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Tuesday, November 16, 2010


My blog added two new countries today.  Welcome:


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Settled by both Britain and France during the first half of the 19th century, the island was made a French possession in 1853. It served as a penal colony for four decades after 1864. Agitation for independence during the 1980s and early 1990s ended in the 1998 Noumea Accord, which over a period of 15 to 20 years will transfer an increasing amount of governing responsibility from France to New Caledonia. The agreement also commits France to conduct as many as three referenda between 2013 and 2018, to decide whether New Caledonia should assume full sovereignty and independence.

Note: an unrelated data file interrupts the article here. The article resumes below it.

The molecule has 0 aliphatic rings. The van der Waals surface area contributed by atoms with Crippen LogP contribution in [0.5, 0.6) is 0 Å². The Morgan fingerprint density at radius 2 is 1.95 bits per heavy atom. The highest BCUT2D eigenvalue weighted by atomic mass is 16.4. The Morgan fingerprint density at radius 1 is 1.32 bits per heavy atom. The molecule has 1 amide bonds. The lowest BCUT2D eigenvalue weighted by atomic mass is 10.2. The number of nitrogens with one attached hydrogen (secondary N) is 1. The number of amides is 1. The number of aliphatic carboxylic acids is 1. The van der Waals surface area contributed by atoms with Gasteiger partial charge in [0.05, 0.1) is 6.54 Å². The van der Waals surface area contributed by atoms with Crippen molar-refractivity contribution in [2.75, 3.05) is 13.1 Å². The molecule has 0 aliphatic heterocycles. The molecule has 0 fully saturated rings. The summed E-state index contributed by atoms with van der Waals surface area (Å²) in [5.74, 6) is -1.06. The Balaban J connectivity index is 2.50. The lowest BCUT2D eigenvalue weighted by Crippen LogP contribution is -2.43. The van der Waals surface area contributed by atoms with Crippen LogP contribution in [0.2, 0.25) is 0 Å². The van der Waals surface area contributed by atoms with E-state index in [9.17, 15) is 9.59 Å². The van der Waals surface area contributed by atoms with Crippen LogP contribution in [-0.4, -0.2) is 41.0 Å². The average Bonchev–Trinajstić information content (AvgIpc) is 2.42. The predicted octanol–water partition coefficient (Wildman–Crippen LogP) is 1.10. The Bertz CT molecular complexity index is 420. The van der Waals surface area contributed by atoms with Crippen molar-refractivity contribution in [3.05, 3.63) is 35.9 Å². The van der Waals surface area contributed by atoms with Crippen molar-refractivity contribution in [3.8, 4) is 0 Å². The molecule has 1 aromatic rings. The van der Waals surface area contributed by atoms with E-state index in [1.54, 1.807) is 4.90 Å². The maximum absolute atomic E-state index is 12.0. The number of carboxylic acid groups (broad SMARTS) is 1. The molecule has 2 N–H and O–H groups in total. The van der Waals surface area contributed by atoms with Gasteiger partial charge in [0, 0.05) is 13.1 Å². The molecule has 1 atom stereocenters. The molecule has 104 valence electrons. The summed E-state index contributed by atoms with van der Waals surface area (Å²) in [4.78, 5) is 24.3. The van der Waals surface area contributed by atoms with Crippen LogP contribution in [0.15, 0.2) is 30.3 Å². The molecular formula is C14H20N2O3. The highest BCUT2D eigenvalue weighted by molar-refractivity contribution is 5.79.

Map data ©2010 Tele Atlas, Whereis(R), Sensis Pty Ltd - Terms of Use

Some research with the rabbit fish here caught my attention, for I think this fish could well be the ideal seafood product for Next Generation Fisheries, as this species consumes at a low trophic level.


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Colonized by English settlers from Saint Kitts in 1650, Anguilla was administered by Great Britain until the early 19th century, when the island - against the wishes of the inhabitants - was incorporated into a single British dependency along with Saint Kitts and Nevis. Several attempts at separation failed. In 1971, two years after a revolt, Anguilla was finally allowed to secede; this arrangement was formally recognized in 1980 with Anguilla becoming a separate British dependency.
Map data ©2010 MapLink, Tele Atlas - Terms of Use


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